layers are also visible. The slate bank is an open window to the earth’s 4.5 billion year old geological history. Especially during the spring and autumn high water periods, but also during other seasons, the eight-metre high Jägala waterfall offers a spectacular view.

Over 10,000 years ago, bogs that began to evolve after the last ice age, have today become time capsules where pure, untouched nature is preserved. Bogs are a place of peace and quiet, a pleasant escape from the clamour of everyday life. Virgin forests, surrounded by mostly untouched wetlands, serve as home to many endangered species. With practically every step a lovely orchid is visible. With a little luck, an eagle may be seen overhead. Since a knee-high pine in a bog can be an entire century old it is not wise to break branches. Vitamin-rich red cranberries – sometimes known as northern lemons – grow on the soft peat moss

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Nature Holiday in Estonia

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underground riverbeds. During the high-water periods of spring and autumn, the underground rivers well up and cause the witches’ well to “boil” over with water. On some days, 100 litres of water per second splash out of the well. According to legend, this is caused by witches beating themselves with leafy twigs in a sauna deep in the well. Actually, the rare spectacle is caused by the well’s alignment with an underground river and water escaping through a slate crack. The coast of northern Estonia is also known for its giant boulders left behind 10,000 years ago by the retreating ice layer from the Scandinavian archipelago.

Tuhala’s witch’s well

The slate ground of north Estonia has eroded to form a karst which resembles Swiss cheese. The largest area of karst is on the Tuhala Geological Reserve. Tuhala has become famous for its witches’ well and its rivers which have carved

The biggest boulder in all of what once was northern Europe’s ice field is Estonia’s Ehalkivi boulder. It can be seen near the city of Kunda on the Letipea cape. The circumference of this rock in the shallow sea is almost 50 metres, so it would take a party of 40 to surround the rock by joining hands. The boulder, worn round over time, weighs over 2,400 tons.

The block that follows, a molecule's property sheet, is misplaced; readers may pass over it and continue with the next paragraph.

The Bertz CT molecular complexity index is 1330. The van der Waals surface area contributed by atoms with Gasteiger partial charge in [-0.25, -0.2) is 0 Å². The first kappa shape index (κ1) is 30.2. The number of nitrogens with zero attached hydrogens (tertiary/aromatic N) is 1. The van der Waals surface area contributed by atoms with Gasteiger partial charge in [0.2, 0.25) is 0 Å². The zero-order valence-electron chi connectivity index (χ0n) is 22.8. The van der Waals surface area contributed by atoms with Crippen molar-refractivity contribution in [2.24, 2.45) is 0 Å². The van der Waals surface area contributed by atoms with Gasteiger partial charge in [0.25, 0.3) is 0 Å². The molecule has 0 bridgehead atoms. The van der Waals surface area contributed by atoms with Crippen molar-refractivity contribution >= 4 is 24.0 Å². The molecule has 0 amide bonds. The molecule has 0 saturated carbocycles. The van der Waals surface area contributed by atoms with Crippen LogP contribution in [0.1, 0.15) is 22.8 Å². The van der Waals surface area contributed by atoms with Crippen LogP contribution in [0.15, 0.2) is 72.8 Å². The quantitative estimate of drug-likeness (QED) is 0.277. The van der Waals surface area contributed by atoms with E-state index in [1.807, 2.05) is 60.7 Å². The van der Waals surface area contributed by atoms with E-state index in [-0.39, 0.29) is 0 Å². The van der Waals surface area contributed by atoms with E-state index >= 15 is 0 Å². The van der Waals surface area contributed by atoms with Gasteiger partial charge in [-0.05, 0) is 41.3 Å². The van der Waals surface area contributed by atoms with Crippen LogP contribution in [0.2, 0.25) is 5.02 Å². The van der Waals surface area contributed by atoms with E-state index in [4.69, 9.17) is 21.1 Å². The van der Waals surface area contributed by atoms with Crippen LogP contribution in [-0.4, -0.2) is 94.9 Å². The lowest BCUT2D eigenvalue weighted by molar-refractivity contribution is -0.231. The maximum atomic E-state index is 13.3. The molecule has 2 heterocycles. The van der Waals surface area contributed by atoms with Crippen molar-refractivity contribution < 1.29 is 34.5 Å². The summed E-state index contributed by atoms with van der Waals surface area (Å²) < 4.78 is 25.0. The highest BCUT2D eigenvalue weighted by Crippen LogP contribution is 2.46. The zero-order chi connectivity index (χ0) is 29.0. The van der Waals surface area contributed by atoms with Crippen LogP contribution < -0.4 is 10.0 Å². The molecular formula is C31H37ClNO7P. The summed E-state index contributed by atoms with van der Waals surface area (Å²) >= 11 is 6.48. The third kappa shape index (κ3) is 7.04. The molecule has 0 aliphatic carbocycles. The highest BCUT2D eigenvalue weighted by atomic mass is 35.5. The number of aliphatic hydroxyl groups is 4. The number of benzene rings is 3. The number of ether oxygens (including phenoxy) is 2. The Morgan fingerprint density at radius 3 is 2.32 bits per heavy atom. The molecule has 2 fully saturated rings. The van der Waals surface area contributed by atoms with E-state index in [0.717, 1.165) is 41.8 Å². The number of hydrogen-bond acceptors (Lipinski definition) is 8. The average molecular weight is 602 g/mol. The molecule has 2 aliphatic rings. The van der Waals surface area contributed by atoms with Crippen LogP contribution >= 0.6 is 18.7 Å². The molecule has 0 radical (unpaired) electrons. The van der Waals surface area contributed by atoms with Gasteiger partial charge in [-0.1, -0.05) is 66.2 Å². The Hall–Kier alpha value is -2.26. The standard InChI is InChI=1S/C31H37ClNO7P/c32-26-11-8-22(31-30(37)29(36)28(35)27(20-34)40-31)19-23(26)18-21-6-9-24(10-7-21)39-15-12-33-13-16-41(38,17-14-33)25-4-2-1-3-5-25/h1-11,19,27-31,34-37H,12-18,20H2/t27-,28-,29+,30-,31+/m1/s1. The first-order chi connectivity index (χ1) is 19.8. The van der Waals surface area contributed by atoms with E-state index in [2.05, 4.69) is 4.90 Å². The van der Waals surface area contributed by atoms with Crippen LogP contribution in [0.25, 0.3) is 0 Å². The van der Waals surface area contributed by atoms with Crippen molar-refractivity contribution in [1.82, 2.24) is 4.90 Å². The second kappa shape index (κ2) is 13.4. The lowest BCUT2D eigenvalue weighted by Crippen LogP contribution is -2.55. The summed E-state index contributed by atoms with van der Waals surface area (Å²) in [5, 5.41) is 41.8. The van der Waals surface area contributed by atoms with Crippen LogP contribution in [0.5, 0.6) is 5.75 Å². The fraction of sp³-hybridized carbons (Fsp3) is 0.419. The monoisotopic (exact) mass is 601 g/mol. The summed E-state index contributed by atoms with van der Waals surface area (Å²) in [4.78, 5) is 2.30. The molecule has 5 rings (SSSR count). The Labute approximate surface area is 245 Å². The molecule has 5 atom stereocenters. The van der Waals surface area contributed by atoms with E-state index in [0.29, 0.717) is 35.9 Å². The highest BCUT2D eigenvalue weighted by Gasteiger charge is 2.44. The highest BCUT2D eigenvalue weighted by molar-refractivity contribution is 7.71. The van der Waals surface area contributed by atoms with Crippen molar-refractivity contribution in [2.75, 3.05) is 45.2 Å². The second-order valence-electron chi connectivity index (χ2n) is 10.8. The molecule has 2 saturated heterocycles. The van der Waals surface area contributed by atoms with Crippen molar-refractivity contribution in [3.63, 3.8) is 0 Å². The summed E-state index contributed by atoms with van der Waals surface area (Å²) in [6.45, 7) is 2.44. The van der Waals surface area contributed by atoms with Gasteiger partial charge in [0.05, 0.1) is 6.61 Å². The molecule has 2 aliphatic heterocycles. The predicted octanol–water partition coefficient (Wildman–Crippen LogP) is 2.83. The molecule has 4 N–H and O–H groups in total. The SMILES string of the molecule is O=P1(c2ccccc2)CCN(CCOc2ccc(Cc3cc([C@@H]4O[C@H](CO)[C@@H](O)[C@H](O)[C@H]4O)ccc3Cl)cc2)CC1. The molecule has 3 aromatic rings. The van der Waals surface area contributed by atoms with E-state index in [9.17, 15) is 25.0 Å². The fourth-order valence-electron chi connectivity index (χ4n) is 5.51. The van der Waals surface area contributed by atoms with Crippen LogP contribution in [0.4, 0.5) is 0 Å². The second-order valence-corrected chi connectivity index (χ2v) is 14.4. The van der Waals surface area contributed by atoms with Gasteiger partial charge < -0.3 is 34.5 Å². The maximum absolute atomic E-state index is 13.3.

The Kaali meteor crater on Saaremaa Island

The ice age brought boulders to Estonia, but it also served to design the general terrain according to its taste. Another masterpiece of ice is one of the most beautiful as well as one of the highest places in the Baltic: the hill country of southern Estonia. Here, one round-shaped hill follows another, some covered with fields and others with forest or meadow, blue lakes and spectacular valleys in their midst. This idyllic landscape is the Karula National Park.

ago, is the Kaali field of meteorite craters. It is Estonia’s rarest natural memorial and also the most imposing crater group in the whole of the Eurasian continent. Its largest crater measures 110 metres in diameter and 16 metres deep.

The highest peak in the Baltics is Suur Munamägi (literally “Big Egg Hill”), which is 318 metres above sea level in the Haanja uplands. Unlike northern Estonia, the bedrock in this part of the country is red sandstone. It can be seen in high bluffs in the local river valleys, the most imposing near the banks of the Ahja river in Taevaskoja and the Härma wall at the Piusa river.

Southern Estonia’s hilly landscape

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Nature Holiday in Estonia

Estonia is more densely covered in meteorite craters than anywhere else in the world. As far as can be determined, six cosmic rocks have fallen on the country’s 45,227 square-kilometre territory. One of them, formed about 7,500 years

The Piusa sandstone caves in Southern-Estonia

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In addition to the Hiiumaa islets in the national preserve, on Saaremaa’s western coast is Vilsandi National Park, where many rare plant species grow and Europe’s oldest bird watching tower may be found. Without the sea, western Estonia would not have Estonia’s natural crown jewels, the speciesrich beach and meadow grasses, which are not found elsewhere in Europe. These meadows are the result of centuries of mowing and shepherding. In addition to rare orchids, the meadows are home to great snipes, Baltic dunlins and the rare natterjack toad.

The coastline of Saaremaa Island

The aquatic world – the sea, islands, rivers, lakes Estonia is bordered by the Baltic Sea on the north and west. This expanse bulges with large and small islands which number as many as 1,500. Few countries in the world boast such an abundance of islands. The biggest islands are Saaremaa, Hiiumaa, Muhu and Vormsi.

Hanikatsi, Vareslaid, Kõrgelaid and Ahelaid. Scientists have registered over 600 different plant species on these extremely rich lands, the rarest being the shining geranium, fly orchid and male orchid. When between the islets in a boat or kayak, it is not unusual to happen upon protected species such as a grey or ringed seal poking his head out of the water to survey the situation.